Almost 55% of U.S. executives say their firms have formal sustainability strategies in place, according to a new survey released Monday. Globally, however, that figure is higher: more than 62% of executives worldwide have implemented formal sustainability policies.
According to the KPMG international study Corporate Sustainability: A Progress Report, large publicly traded companies are more likely to have such policies, with nearly 8 in 10 among them reporting that they have already taken such actions; of smaller, privately held companies, only a bit under half have taken the initiative.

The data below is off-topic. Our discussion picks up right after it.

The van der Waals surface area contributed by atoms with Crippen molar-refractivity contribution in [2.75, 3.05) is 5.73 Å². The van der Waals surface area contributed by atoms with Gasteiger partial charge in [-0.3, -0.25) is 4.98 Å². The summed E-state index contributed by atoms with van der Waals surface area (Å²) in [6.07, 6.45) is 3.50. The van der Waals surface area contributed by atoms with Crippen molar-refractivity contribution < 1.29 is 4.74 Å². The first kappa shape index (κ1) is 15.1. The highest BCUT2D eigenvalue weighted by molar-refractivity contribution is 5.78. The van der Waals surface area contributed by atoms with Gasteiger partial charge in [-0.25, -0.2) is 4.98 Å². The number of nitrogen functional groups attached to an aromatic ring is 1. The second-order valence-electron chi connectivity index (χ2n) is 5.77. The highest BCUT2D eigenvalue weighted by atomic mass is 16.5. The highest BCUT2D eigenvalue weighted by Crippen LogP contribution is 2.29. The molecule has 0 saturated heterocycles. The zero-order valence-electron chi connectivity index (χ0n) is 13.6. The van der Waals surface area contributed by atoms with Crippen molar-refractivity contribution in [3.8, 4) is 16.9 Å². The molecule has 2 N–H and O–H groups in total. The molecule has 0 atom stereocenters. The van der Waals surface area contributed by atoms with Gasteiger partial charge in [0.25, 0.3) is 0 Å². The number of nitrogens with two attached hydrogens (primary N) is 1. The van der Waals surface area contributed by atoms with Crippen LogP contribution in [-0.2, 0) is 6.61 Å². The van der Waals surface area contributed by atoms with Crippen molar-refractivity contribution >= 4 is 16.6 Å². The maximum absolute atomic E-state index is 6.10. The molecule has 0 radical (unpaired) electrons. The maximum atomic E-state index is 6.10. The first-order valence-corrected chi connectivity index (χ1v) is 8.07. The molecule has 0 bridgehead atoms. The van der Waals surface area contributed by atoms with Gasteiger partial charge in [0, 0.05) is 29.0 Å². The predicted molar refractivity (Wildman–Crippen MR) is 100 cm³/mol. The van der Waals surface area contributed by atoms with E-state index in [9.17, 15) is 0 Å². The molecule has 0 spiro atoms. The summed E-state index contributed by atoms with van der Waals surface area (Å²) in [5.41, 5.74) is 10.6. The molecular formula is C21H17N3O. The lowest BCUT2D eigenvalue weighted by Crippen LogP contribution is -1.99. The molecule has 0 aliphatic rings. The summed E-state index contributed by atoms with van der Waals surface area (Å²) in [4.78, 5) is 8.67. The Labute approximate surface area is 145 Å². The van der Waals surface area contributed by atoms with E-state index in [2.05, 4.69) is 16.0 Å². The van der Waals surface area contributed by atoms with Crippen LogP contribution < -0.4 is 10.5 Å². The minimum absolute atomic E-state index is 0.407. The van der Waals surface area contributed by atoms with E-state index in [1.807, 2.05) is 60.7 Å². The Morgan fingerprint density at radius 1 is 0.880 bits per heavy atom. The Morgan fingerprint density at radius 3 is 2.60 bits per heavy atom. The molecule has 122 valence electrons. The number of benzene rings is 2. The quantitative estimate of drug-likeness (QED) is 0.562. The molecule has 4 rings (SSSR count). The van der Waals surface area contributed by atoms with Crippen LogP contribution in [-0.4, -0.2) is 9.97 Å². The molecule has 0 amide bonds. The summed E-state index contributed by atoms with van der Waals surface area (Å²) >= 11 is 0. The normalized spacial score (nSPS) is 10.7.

U.S. companies are trying to catch up, however. Add to that 55% already using them another 12% that are working on putting such a policy together, and another 19% that expect eventually to implement a formal sustainability plan.
According to John R. Hickox, who leads KPMG's Climate Change & Sustainability (CC&S) practice in the Americas, companies can be challenged in such actions by "what issues or measures they should use for reporting their environmental health, safety and corporate social responsibility program results to stakeholders—and how to utilize those metrics to transform their business operations."